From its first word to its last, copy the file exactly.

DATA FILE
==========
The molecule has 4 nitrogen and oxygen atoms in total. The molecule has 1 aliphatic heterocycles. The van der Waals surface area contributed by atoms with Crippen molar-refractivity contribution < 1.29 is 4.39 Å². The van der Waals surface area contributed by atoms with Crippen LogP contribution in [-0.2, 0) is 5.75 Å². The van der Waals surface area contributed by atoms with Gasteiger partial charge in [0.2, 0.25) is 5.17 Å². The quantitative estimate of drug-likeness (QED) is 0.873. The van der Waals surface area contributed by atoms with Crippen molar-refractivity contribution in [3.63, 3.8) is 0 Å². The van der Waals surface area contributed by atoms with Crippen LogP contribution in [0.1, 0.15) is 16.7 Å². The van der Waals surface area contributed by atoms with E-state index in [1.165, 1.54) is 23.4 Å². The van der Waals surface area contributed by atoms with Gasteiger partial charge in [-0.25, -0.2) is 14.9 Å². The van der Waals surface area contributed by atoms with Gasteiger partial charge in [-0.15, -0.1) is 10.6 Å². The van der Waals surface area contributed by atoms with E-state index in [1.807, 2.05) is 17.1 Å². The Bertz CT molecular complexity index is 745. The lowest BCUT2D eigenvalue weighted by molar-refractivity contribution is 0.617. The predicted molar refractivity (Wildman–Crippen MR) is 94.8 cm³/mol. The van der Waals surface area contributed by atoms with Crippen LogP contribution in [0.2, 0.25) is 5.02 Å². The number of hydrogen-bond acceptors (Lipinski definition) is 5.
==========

The molecule has 4 nitrogen and oxygen atoms in total. The molecule has 1 aliphatic heterocycles. The van der Waals surface area contributed by atoms with Crippen molar-refractivity contribution < 1.29 is 4.39 Å². The van der Waals surface area contributed by atoms with Crippen LogP contribution in [-0.2, 0) is 5.75 Å². The van der Waals surface area contributed by atoms with Gasteiger partial charge in [0.2, 0.25) is 5.17 Å². The quantitative estimate of drug-likeness (QED) is 0.873. The van der Waals surface area contributed by atoms with Crippen molar-refractivity contribution in [3.63, 3.8) is 0 Å². The van der Waals surface area contributed by atoms with Crippen LogP contribution in [0.1, 0.15) is 16.7 Å². The van der Waals surface area contributed by atoms with E-state index in [1.165, 1.54) is 23.4 Å². The van der Waals surface area contributed by atoms with Gasteiger partial charge in [-0.25, -0.2) is 14.9 Å². The van der Waals surface area contributed by atoms with Gasteiger partial charge in [-0.15, -0.1) is 10.6 Å². The van der Waals surface area contributed by atoms with E-state index in [1.807, 2.05) is 17.1 Å². The Bertz CT molecular complexity index is 745. The lowest BCUT2D eigenvalue weighted by molar-refractivity contribution is 0.617. The predicted molar refractivity (Wildman–Crippen MR) is 94.8 cm³/mol. The van der Waals surface area contributed by atoms with Crippen LogP contribution in [0.2, 0.25) is 5.02 Å². The number of hydrogen-bond acceptors (Lipinski definition) is 5.